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Caught in the Web: Lakers gear up for Celtics showdown

January 31, 2010 |  9:58 am


Lakers guard Kobe Bryant has referred to the team's contest today against the Boston Celtics as a measuring-stick game, and there are a lot of dimensions the Lakers can calculate.

Can the Lakers (36-11) pick up a signature road win against the Celtics (29-15) after starting out their eight-game trip with a loss to Cleveland? The Lakers are currently 4-2 on the trip, but all of those victories came against teams with records below .500. Kurt Helin of Forum Blue and Gold rightfully notes in a round table hosted by the Kamenetzky Brothers that both teams "know that games in January don't determine the outcome of games in June." Still, the Lakers said last season's undefeated six-game trip, including a win at Boston, helped give them confidence come playoff time. So even though this game won't make or break anyone's season, it can still provide answers regarding the team's identity. 

Both the Lakers (36-11) and Celtics (29-15) are currently going through a grinding stretch. The Lakers are on the tail end of their travels, while Boston is in the middle of a four-games-in-five-nights trip, an effort that hasn't gone well, with losses to Orlando and Atlanta thus far. The Lakers don't expect their recent success (three-game winning streak) and the Celtics' recent struggles (two-game losing streak) to have much bearing on the final outcome

There are too many variables.

There are injuries: Bryant twisted his left ankle Friday in the Lakers' victory over Phialdelphia, but he played through injury and told reporters after Saturday's practice that it was fine and he won't sit out (would you expect anything else?). Boston forward Kevin Garnett recently hyper-extended his knee, which sidelined him for 10 games. Asked if that was a factor in his six points on two-of eight shooting against Orlando, Garnett said no but spoke harshly of his on-court performance.

Then there's (here we go again) the issue of whether the Lakers are soft: It's cliched, stale and predictable, I know. But whether it's fair, a poor inside showing from Pau Gasol against an opponent known for its physicality in front of a national audience will surely make the national commentary on the Lakers rather easy. It's an issue Bryant has talked about ever since last week's loss to Cleveland, and Gasol says he's ready to "bring it."

There are key defensive matchups: The Celtics feature point guard Rajon Rando, who was most recently selected as a reserve in what will be his first All-Star appearance and has the second-best efficiency rating among Eastern Conference guards. Given the Lakers' consistent inefficiency in defending at the point, this may spell trouble, unless as Silver Screen and Roll predicts, "Kobe presumably will be assigned to Rondo, whom Derek Fisher has no hope of impeding." Then there's the presumed matchup between Ron Artest and Paul Pierce, who's coming off a season-high 35 points on 11-of-15 shooting against Atlanta. After a rough month that included recovering from a Christmas-night concussion and plantar fasciitis in both feet, Artest put in a month-best 18 points on seven-of-13 shooting against Philadelphia. More importantly, his foot problems have improved, meaning Artest could be a valuable asset in neutralizing Pierce.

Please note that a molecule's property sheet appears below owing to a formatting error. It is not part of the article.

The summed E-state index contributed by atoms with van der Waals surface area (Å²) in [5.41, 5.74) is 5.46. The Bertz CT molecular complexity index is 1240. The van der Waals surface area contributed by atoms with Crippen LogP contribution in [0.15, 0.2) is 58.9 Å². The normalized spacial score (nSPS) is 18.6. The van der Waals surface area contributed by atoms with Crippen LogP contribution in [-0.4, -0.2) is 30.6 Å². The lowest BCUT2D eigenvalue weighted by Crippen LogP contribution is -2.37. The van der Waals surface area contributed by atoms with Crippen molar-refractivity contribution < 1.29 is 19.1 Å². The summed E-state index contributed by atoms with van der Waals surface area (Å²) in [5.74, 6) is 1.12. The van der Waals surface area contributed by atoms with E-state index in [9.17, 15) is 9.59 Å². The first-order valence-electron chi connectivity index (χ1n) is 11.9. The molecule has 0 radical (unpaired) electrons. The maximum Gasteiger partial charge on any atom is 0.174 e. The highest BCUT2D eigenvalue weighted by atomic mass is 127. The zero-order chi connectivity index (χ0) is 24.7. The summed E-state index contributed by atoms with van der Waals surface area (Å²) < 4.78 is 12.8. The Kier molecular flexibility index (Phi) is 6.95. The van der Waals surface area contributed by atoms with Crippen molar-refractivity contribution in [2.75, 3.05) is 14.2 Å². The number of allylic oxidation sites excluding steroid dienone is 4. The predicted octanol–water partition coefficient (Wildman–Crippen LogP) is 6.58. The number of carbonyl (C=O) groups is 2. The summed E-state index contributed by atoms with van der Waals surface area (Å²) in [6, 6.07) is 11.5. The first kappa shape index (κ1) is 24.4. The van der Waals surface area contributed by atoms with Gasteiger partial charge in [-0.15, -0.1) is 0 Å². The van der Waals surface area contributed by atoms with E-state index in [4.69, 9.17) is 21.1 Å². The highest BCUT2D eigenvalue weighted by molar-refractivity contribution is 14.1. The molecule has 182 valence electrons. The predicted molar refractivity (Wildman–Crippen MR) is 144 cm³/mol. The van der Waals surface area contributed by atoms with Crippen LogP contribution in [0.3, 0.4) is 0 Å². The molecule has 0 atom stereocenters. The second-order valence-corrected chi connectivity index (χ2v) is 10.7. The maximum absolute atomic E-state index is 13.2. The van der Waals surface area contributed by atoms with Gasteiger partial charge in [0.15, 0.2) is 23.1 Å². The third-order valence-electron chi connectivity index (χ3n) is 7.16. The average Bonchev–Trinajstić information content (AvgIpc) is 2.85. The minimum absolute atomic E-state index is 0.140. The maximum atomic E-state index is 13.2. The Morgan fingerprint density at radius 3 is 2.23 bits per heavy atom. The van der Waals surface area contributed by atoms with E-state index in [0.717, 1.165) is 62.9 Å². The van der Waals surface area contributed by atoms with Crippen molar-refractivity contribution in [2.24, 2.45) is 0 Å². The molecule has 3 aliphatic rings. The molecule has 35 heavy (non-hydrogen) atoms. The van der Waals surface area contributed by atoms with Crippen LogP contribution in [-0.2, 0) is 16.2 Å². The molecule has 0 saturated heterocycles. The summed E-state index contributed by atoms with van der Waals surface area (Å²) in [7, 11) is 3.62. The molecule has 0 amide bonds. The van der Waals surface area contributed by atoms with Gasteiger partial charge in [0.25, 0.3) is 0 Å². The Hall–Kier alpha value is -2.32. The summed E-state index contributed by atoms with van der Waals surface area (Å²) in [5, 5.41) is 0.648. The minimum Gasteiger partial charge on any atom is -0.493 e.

More Lakers and Celtics links (after the jump)

--The Times' Mike Bresnahan details how the Lakers orchestrated getting Gasol two years ago in a trade from Memphis, later resulting in a 2008 NBA Finals appearance and a 2009 championship.

--The Gasol trade also prompted San Antonio Spurs Coach Gregg Popovich to suggest there should be a committee that prevents such one-sided trades from happening, which entailed Memphis getting Kwame Brown, Javaris Crittenton, the rights to Marc Gasol and two first-round picks (2008, 2010). Poppovich recently softened his stance. "They gave up a great player, but it helped them extend the franchise's success into the future," Popovich said of Memphis to the Commercial Appeal.

-- The Celtics have gone through lots of adversity this season with various injuries and inconsistent performances, so much so that The Times' Mark Heisler thinks that Celtics' dynasty featuring the Big Three (Garnett, Pierce, Ray Allen) is really just a "one-and-done."

-- Still, that's not stopping Bresnahan from picking the Lakers to lose today. Meanwhile, the Boston Herald's Steve Bulpett says the Lakers' matchup is bad timing for the Celtics.

-- Take a trip down memory lane and relive some of the top Lakers and Celtics games by viewing ESPN Los Angeles' photo gallery. Vote in Brian Kamanetzky's poll on the best games in the rivalry's history. And see Bob Ryan's Top 12 list from the Boston Globe.

-- Lakers Coach Phil Jackson reminisces about games he was in as a former Knicks player against Boston at the Garden. The difference between past Boston fans and those of today? "It' a little more civilized crowd."

-- It's Lakers-Celtics. Of course, ESPN's Bill Simmons has something to say about it. 

Tweet of the day: "Bryant showed us his unbandaged finger at practice. He claims its '80 pct' better but he could barely bend it & it was swollen like a slug" --mcten (ESPN Los Angeles' Dave McMenamin)

-- Mark Medina

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Photo: Kevin Garnett has struggled with injuries since the Celtics won the NBA title in 2008. Credit: Jed Jacobsohn / Getty Images